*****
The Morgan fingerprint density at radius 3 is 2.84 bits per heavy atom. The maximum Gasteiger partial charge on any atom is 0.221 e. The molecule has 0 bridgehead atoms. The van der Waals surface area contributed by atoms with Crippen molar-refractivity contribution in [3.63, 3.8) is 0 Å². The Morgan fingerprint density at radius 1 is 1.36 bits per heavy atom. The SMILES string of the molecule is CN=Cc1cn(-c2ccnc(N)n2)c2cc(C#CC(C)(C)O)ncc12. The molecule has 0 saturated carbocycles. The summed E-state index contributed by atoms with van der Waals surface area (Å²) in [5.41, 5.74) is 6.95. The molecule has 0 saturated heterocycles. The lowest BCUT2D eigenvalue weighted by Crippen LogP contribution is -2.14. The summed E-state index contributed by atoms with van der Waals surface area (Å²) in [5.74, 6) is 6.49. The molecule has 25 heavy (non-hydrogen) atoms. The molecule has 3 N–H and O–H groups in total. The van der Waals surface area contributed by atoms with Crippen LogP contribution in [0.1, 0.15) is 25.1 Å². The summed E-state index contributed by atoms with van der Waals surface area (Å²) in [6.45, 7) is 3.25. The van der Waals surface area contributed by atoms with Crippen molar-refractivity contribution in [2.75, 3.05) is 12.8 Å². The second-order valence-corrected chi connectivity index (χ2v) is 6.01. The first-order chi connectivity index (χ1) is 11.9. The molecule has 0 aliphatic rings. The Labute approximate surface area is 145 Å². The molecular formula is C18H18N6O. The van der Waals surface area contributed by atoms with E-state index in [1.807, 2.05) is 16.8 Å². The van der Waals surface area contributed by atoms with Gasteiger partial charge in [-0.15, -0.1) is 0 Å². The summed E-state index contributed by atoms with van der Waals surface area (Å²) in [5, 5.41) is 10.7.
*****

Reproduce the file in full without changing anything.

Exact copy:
The Morgan fingerprint density at radius 3 is 2.84 bits per heavy atom. The maximum Gasteiger partial charge on any atom is 0.221 e. The molecule has 0 bridgehead atoms. The van der Waals surface area contributed by atoms with Crippen molar-refractivity contribution in [3.63, 3.8) is 0 Å². The Morgan fingerprint density at radius 1 is 1.36 bits per heavy atom. The SMILES string of the molecule is CN=Cc1cn(-c2ccnc(N)n2)c2cc(C#CC(C)(C)O)ncc12. The molecule has 0 saturated carbocycles. The summed E-state index contributed by atoms with van der Waals surface area (Å²) in [5.41, 5.74) is 6.95. The molecule has 0 saturated heterocycles. The lowest BCUT2D eigenvalue weighted by Crippen LogP contribution is -2.14. The summed E-state index contributed by atoms with van der Waals surface area (Å²) in [5.74, 6) is 6.49. The molecule has 25 heavy (non-hydrogen) atoms. The molecule has 3 N–H and O–H groups in total. The van der Waals surface area contributed by atoms with Crippen LogP contribution in [0.1, 0.15) is 25.1 Å². The summed E-state index contributed by atoms with van der Waals surface area (Å²) in [6.45, 7) is 3.25. The van der Waals surface area contributed by atoms with Crippen molar-refractivity contribution in [2.75, 3.05) is 12.8 Å². The second-order valence-corrected chi connectivity index (χ2v) is 6.01. The first-order chi connectivity index (χ1) is 11.9. The molecule has 0 aliphatic rings. The Labute approximate surface area is 145 Å². The molecular formula is C18H18N6O. The van der Waals surface area contributed by atoms with E-state index in [1.807, 2.05) is 16.8 Å². The van der Waals surface area contributed by atoms with Gasteiger partial charge in [-0.15, -0.1) is 0 Å². The summed E-state index contributed by atoms with van der Waals surface area (Å²) in [5, 5.41) is 10.7.